Few compact hatchbacks are better than the 2021 Volkswagen Golf, but one that is happens to share the same showroom: the sporty GTI (reviewed separately). Apart from the standard Golf’s lower asking price and higher fuel efficiency, it isn’t as desirable as its more powerful, better-equipped sibling. While that’s partly why VW will only offer the next-generation GTI and high-performance Golf R on our shores, it doesn’t diminish that the regular version remains a terrific value in its final year. Despite a small and underpowered turbo-four engine, it boasts an excellent six-speed manual or eight-speed automatic transmission. It has a great chassis that provides athletic handling and a composed ride. And it offers a surprisingly roomy interior along with a large cargo hold. The boxy Golf isn’t as eye-catching or feature-laden as many compact rivals, but overall it’s much more gratifying than meets the eye.
What’s New for 2021?
With VW preparing to switch to a GTI-and-Golf R lineup, the 2021 model year marks the end of the regular version in the U.S. It glides out bringing a smattering of newly standard features. The list includes 16-inch wheels, passive hands-free entry and push-button start, leatherette upholstery, and a panoramic sunroof.
Pricing and Which One to Buy
Volkswagen has essentially turned the regular Golf into a one-size-fits-all shopping experience. The only tough decision buyers face is whether to stick with the standard manual transmission or spend an extra $800 on the optional eight-speed automatic. Those who don’t know how to play the three-pedal shuffle will obviously choose the latter, but people who want maximum engagement will appreciate the manual. Other than that and a handful of dealer-installed accessories, the Golf is easy to outfit.
Engine, Transmission, and Performance
The Golf’s turbocharged inline-four engine provides the right amount of power to adequately propel this small hatch and it’s refined and reliable. Around town, the Golf never wants for power. Only when attempting high-speed passing maneuvers on the highway does the driver notice the engine runs out of breath. Unlike its sportier fraternal twin—the zippy GTI—the regular Golf boasts a compliant ride that won’t grow tiresome during long drives or on rough pavement. This doesn’t mean that it’s a slouch around corners. It hugs the road tightly and imparts an athletic feel to the driver that encourages back-road antics. The Golf’s steering is unerring and uncharacteristically quick for this class. This responsive helm is one of the features that makes this affordable, utilitarian car so enjoyable to drive.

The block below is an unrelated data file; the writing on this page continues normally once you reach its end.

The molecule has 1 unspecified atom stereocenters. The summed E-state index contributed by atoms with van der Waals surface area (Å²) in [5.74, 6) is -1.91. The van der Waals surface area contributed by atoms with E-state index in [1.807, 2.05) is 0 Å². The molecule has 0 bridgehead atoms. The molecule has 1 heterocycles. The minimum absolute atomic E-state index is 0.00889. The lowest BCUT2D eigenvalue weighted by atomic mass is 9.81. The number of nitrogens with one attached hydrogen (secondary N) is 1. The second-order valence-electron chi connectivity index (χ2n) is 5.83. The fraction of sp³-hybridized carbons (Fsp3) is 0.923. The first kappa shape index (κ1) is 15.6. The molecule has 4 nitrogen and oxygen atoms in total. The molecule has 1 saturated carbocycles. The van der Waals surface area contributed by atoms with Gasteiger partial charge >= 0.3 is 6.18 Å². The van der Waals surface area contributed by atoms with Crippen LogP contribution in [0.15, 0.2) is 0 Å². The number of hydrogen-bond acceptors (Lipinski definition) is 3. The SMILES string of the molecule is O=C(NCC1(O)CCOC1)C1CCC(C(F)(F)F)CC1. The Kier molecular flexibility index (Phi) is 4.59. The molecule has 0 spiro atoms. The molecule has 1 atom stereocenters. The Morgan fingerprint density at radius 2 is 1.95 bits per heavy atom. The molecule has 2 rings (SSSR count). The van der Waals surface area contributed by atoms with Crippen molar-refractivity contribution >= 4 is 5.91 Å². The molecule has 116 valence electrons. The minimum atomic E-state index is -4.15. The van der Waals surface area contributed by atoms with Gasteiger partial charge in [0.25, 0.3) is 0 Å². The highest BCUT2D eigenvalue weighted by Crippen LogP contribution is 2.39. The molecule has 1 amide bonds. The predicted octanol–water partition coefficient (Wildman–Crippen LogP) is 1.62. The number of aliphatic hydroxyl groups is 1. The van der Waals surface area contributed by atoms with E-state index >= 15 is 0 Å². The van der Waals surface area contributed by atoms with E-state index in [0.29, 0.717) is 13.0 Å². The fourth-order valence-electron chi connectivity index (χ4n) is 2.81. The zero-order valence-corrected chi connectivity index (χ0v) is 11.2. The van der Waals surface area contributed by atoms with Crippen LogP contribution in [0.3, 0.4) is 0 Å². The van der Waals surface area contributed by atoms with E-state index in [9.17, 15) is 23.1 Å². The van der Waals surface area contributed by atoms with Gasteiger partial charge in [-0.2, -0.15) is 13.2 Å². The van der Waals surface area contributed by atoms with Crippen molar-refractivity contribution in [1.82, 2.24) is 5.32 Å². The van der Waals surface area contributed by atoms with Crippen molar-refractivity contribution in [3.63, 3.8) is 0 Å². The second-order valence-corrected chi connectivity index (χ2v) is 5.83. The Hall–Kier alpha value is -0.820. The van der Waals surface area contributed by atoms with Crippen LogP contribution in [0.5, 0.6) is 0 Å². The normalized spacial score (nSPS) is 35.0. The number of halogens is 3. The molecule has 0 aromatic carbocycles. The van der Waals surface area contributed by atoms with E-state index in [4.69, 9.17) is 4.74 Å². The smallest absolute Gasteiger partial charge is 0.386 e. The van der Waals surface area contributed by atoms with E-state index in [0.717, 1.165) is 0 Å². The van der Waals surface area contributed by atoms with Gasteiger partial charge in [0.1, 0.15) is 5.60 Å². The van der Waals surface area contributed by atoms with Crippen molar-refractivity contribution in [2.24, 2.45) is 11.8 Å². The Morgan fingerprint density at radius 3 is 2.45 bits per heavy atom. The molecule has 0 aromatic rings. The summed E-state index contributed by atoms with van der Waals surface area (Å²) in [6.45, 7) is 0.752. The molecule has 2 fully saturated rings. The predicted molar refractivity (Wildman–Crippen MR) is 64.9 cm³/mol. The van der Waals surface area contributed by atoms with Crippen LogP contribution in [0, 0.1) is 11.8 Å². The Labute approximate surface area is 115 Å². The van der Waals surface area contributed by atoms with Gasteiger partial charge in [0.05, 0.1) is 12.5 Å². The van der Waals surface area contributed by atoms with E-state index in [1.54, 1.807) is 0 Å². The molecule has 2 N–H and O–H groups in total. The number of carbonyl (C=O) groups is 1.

Fuel Economy and Real-World MPG
The EPA estimates the 2021 Golf will earn 29 mpg in the city and 39 mpg on the highway with the standard stick-shift transmission. With the optional automatic, it has ratings of 29 mpg city and 33 highway. The last version we ran on our 75-mph highway fuel-economy route, which is part of our extensive testing regimen, returned an impressive 43 mpg. Still, the Golf doesn’t set the standard in this class: the Honda Civic hatchback delivered an identical result.
Interior, Comfort, and Cargo
Plain but comfortable and functional, the Golf’s interior perfectly embodies VW’s design ethos. You’ll never feel pampered but you won’t be subjected to any ill-conceived design themes, either. The Golf’s interior employs clean, straight lines; a sedate color palette; and an emphasis on openness. Despite the airy atmosphere, some competitors tested here have slightly more space than the Golf. We found the Golf’s rear seat to be relatively comfortable, and it’s suitable for adults even on longer drives. The comfortable back seat is attributable to the height of the bottom cushion, which prevents the knees-in-the-nose problem that plagues many small cars. The Golf holds the same number of carry-on bags (five) behind its back seat as many of its rivals. But unlike sedan competitors, the Golf’s cargo area can accommodate taller items with ease. We squeezed 15 carry-on suitcases inside with the rear seat folded.
Infotainment and Connectivity
The Golf’s infotainment system delivers lazy response times to your inputs, but standard features such as Apple CarPlay, Android Auto, and USB connectivity are strong counterpoints to that shortcoming. A 6.5-inch touchscreen is standard, and it boasts menu buttons running along the edges of the display as well as a physical volume knob.
Safety and Driver-Assistance Features
The 2021 Golf earned a five-star crash-test rating from the National Highway Traffic Safety Administration (NHTSA), but the last version that was evaluated by the Insurance Institute for Highway Safety (IIHS) wasn’t named a Top Safety Pick. While the hatch no longer offers adaptive cruise control, it does come with some common driver-assistance equipment. Key safety features include:
- Standard forward-collision warning and automated emergency braking
- Standard blind-spot monitoring and rear cross-traffic alert
Warranty and Maintenance Coverage
Volkswagen provides an above-average limited warranty, but its powertrain protective is below average compared with Honda and Toyota. VW does include two years of regularly scheduled maintenance, though.
- Limited warranty covers four years or 50,000 miles
- Powertrain warranty covers four years or 50,000 miles
- Complimentary maintenance is covered for two years or 20,000 miles
More Features and Specs